He went nearer and knelt beside the sniffling toddler. “Are you hurt?” he asked gently

She swiped at her eyes with a grimy hand, shaking her head. Then, seeming to change her mind, she nodded violently. “Yes! My mama went away!”

Ander glanced around the small glade. “Were? Are you lost?”

She smacked the ground childishly “No, Mama is!”

Ander sat on the damp leaves and pine-needles that matted the forest floor. “Maybe you had better tell me what happened.” He suggested.

The child nodded and sniffed again. “Mama and I were out for…for a walk.” She began “There was thunder and Mama pushed me away, and told me to run. I runned, but I looked back at her and there was a dragon. So I runned again, and I fell and hurt my hand.” She thrust out the offending finger, and Ander peered at the miniscule splinter that marred the baby skin.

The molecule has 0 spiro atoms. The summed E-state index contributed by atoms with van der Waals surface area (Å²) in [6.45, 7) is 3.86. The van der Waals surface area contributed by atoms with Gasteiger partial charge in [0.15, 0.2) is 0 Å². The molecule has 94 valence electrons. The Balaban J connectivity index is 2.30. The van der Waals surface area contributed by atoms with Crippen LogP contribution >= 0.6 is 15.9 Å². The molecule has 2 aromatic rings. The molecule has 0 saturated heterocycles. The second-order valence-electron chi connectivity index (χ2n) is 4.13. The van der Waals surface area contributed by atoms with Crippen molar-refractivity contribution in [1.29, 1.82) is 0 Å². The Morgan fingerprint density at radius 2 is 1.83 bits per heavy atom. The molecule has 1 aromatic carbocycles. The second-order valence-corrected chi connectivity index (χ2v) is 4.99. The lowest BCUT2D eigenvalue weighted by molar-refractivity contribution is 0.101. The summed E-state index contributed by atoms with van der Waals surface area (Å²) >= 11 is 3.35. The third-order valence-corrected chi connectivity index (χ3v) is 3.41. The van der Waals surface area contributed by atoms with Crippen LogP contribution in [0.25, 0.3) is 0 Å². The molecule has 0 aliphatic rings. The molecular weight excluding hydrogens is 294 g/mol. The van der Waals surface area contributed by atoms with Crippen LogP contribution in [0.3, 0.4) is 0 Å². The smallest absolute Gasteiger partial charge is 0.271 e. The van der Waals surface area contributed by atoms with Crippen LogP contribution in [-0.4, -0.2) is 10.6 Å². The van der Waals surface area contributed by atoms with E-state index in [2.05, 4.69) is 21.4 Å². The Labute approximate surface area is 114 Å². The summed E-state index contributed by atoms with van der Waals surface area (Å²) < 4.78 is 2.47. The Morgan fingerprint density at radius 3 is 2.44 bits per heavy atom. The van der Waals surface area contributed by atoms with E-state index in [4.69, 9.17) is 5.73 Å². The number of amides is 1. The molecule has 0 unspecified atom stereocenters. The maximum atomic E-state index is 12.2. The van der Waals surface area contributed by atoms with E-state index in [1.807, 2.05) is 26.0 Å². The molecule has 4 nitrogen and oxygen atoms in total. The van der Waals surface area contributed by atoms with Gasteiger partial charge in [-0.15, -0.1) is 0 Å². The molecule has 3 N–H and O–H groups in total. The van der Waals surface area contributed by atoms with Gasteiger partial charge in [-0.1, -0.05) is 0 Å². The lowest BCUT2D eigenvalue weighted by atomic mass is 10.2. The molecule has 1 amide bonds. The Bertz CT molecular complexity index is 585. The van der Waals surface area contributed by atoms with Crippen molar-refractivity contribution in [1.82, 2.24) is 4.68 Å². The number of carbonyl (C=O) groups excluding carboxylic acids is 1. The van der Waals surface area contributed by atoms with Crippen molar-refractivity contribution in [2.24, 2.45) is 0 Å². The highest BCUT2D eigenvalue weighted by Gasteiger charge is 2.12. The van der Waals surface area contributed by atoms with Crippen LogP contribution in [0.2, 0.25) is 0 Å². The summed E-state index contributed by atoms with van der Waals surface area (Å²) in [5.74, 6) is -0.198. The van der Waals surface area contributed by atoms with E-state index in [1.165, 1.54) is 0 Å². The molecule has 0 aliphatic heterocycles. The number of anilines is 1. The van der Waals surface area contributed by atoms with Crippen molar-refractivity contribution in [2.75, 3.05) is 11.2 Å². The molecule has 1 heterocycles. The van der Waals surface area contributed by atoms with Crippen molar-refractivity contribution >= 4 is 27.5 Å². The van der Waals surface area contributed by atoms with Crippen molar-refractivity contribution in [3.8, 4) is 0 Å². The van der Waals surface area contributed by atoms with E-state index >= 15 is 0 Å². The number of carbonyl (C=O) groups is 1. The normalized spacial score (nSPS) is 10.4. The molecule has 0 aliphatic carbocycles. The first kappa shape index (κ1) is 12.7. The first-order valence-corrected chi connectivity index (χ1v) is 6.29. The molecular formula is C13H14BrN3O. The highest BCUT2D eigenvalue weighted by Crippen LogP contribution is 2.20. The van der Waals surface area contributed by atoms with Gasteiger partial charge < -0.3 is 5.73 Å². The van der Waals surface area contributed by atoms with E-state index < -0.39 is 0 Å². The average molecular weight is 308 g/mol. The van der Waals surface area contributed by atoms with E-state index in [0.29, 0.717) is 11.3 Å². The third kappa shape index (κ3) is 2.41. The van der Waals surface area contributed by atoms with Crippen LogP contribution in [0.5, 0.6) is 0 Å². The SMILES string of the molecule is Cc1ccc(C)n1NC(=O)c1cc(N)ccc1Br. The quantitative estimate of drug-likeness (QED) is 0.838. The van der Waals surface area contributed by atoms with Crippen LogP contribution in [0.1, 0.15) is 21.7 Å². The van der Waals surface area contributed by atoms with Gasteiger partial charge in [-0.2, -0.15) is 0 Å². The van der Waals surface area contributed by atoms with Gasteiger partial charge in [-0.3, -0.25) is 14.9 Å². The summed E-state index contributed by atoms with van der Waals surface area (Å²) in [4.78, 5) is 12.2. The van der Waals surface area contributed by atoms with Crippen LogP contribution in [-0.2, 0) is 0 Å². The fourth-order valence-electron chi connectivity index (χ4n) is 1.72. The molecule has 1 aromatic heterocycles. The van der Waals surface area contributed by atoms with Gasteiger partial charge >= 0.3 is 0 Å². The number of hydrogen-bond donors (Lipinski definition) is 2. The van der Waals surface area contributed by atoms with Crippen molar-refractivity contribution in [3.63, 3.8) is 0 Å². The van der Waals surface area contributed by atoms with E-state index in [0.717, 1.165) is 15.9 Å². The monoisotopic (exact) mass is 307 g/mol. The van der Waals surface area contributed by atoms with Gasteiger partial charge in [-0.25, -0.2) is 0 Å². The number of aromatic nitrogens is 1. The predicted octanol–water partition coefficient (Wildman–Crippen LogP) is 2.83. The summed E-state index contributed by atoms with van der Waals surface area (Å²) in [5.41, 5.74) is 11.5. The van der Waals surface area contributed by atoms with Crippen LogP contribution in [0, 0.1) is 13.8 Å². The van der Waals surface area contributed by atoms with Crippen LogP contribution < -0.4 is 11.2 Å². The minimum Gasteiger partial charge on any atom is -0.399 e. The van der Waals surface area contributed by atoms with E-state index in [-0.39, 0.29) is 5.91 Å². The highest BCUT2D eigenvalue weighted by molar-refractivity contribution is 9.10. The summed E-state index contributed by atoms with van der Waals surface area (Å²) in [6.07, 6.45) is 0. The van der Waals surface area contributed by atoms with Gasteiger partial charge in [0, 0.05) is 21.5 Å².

He was slightly doubtful of her story, as much as he believed she thought she was telling the truth. She might have thought she saw a dragon, but it must have really been a bear or something else of the sort.

“What did the dragon look like…um,” he paused “What’s your name?”

She drew herself up proudly. “I’m Princess Cellie.”

Ander nodded. “Alright, Princess.” Though inwardly, he groaned. Not another royal female.

Something crashed in the dense brush surrounding them and Cellie began trembling again.

Ander glanced around but didn’t see anything, so repeated his question. “What did the dragon look like, Cellie?”

She narrowed those fascinating eyes in fear. “It was the black one. The big, black one that lives in the scary cave.”

That wasn’t much to go on. But Ander shrugged and stood. “Can you take me to the scary cave?” he asked her.

She flinched back, and he hastened to reassure her, “You don’t have to come near it. Just show me. Maybe we’ll find your mama.”